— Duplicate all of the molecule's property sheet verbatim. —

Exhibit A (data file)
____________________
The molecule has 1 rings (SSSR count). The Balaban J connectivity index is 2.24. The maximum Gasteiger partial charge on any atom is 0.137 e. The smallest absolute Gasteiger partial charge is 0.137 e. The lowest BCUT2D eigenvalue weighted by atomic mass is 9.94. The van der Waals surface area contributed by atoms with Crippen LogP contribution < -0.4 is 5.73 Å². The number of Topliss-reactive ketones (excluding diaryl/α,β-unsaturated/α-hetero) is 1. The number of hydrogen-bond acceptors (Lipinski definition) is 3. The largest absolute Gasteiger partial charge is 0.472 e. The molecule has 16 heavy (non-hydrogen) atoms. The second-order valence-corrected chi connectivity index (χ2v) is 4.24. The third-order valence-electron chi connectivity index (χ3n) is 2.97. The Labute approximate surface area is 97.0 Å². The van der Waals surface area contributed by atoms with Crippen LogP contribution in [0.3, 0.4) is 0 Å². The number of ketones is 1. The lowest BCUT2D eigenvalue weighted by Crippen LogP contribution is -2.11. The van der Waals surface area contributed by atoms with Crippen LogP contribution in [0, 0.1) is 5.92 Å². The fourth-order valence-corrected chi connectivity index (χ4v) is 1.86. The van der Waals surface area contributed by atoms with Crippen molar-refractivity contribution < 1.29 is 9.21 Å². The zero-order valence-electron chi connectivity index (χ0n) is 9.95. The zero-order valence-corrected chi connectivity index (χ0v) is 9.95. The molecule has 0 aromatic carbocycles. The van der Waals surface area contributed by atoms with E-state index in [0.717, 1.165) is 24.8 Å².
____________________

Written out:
The molecule has 1 rings (SSSR count). The Balaban J connectivity index is 2.24. The maximum Gasteiger partial charge on any atom is 0.137 e. The smallest absolute Gasteiger partial charge is 0.137 e. The lowest BCUT2D eigenvalue weighted by atomic mass is 9.94. The van der Waals surface area contributed by atoms with Crippen LogP contribution < -0.4 is 5.73 Å². The number of Topliss-reactive ketones (excluding diaryl/α,β-unsaturated/α-hetero) is 1. The number of hydrogen-bond acceptors (Lipinski definition) is 3. The largest absolute Gasteiger partial charge is 0.472 e. The molecule has 16 heavy (non-hydrogen) atoms. The second-order valence-corrected chi connectivity index (χ2v) is 4.24. The third-order valence-electron chi connectivity index (χ3n) is 2.97. The Labute approximate surface area is 97.0 Å². The van der Waals surface area contributed by atoms with Crippen LogP contribution in [0.3, 0.4) is 0 Å². The number of ketones is 1. The lowest BCUT2D eigenvalue weighted by Crippen LogP contribution is -2.11. The van der Waals surface area contributed by atoms with Crippen LogP contribution in [0, 0.1) is 5.92 Å². The fourth-order valence-corrected chi connectivity index (χ4v) is 1.86. The van der Waals surface area contributed by atoms with Crippen molar-refractivity contribution < 1.29 is 9.21 Å². The zero-order valence-electron chi connectivity index (χ0n) is 9.95. The zero-order valence-corrected chi connectivity index (χ0v) is 9.95. The molecule has 0 aromatic carbocycles. The van der Waals surface area contributed by atoms with E-state index in [0.717, 1.165) is 24.8 Å².